“I’m a third-degree black belt… My master took a group of us to (South) Korea to learn the culture and we competed there. My kids went through it also. It’s a very good discipline sport. It’s not just to fight; it teaches you to defend yourself, but it also teaches you respect, it teaches you pride, it teaches you to be confident in yourself.”
The journey to becoming the face of the city’s biggest independent grocery chain began when his dad left a refugee camp in Palestine, moved to Germany at age 14, then applied to live in Canada, the United States and Australia.
“He had met some army guys on one of the (German) trains and they told him about Canada,” he said. “He got accepted by all three and chose Canada because of what the army guys on the train told him, and he had a friend in Germany who had left for Canada.”
Zeid’s father bought his first Winnipeg store in 1976, the family joined the Food Fare group in 1987 as a franchise store, and Munther joined the company full-time in 1990.
His dad is the president; Zeid’s title is vice-president, but he’s the man in charge. “(Moe) is still very active in the stores, but day-to-day operations flow through me. He loves dealing with the public, working in the meat counter. I have three brothers that are also involved.”
Zeid worked in the store as a youth, doing whatever needed doing, and spent a couple of years at the University of Manitoba — but higher education was not where his future lay.
“I’m proud that we can survive in such a cutthroat industry, and I’m very happy and proud that the community is the reason we’re still here,” he said. “I’ve had opportunities to leave, but this is my home. This is where I want to be for the rest of my life.”
Zeid describes himself as a simple man who likes to travel, loves watching movies and being with family.
“Family is important to me — it shows by the number of kids I have. I don’t spend as much time with my children as I should, because I’m trying to grow the business. I love working. When I have a day off, I end up going back to the store to see how they’re doing. I love the business.”
“I’m proud that we can survive in such a cutthroat industry, and I’m very happy and proud that the community is the reason we’re still here. I’ve had opportunities to leave, but this is my home. This is where I want to be for the rest of my life”
It’s something he is willing to fight to protect, and it’s that willingness to fight that has thrust him into local headlines.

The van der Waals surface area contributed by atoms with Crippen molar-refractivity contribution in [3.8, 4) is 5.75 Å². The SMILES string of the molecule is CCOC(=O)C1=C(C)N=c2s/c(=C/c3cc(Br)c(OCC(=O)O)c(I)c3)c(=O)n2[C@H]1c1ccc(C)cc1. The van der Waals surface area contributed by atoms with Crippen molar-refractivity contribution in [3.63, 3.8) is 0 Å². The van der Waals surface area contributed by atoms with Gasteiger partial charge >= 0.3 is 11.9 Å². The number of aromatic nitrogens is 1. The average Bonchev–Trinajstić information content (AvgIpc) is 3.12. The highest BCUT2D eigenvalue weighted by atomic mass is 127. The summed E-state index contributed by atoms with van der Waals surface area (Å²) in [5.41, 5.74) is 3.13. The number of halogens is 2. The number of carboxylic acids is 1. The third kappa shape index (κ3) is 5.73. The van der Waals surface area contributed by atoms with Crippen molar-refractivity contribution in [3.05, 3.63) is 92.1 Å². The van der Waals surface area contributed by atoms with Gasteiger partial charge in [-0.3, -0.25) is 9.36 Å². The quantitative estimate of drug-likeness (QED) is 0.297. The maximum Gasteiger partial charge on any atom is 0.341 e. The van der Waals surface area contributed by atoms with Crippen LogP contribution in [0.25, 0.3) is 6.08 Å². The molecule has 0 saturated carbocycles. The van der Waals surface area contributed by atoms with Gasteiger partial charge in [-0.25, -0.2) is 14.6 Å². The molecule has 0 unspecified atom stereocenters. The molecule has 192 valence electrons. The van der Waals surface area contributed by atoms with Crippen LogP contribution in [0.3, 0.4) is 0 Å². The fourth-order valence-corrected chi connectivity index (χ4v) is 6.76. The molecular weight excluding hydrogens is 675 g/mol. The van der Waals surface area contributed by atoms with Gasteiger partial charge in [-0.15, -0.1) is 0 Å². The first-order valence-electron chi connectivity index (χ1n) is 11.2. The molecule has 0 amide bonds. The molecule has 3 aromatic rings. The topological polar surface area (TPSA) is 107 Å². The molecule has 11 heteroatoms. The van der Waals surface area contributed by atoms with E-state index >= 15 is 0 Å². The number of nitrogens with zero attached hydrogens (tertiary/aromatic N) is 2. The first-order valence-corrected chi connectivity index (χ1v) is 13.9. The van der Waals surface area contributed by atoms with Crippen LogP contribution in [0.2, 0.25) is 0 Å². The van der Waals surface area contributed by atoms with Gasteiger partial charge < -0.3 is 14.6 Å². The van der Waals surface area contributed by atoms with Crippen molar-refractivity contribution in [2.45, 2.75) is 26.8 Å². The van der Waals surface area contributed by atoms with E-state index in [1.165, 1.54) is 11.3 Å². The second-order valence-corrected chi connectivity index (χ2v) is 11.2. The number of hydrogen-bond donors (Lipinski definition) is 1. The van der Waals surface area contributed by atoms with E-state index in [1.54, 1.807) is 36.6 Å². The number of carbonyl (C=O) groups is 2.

For roughly 30 years, Food Fare had opened on holidays without a problem. Things came to a head on Good Friday this year, when Zeid was slapped with a $10,000 fine for opening the Portage Avenue/Mount Royal Road location.
It was later acknowledged a pre-set fine was a mistake, and Zeid should instead have received a notice to appear before a magistrate, who would decide what fine — if any — would apply.
The grocer is hoping the province is willing to talk about amending the law — he’s been given a new appearance notice for July — but if they want a legal scrap, he’s picked a lawyer and is ready to oblige.
Zeid said he has plenty of support calling on the province to change the law to allow small- and medium-sized businesses to stay open on statutory holidays. As of this week, an online petition had more than 1,900 signatures, and Zeid said the in-store versions have more than 10,000.
If the government rules out talks, Zeid is not about to back down. This is a man who keeps a bat behind the counter, just in case.
Standing his ground is a message he learned from his father, the biggest influence in his life.
“My father grew up basically in a refugee camp in Palestine. He left his home country in search of a better life for him and his family. He chose Canada for that life. With hard work and determination was able to open up a small grocery store, and from there we grew. Both my mother and father worked hard. My mom worked in a factory sewing, babysitting also when she first came,” he said.
“They taught us the value of a dollar. They taught us that to be worth a buck, you have to have the buck. They taught us the importance of family, the importance of community, the importance of giving back to people, and basically fight for what you believe is right.
“Never back down from a challenge or a fight, especially if you believe it’s right.”
Doug has held almost every job at the newspaper — reporter, city editor, night editor, tour guide, hand model — and his colleagues are confident he’ll eventually find something he is good at.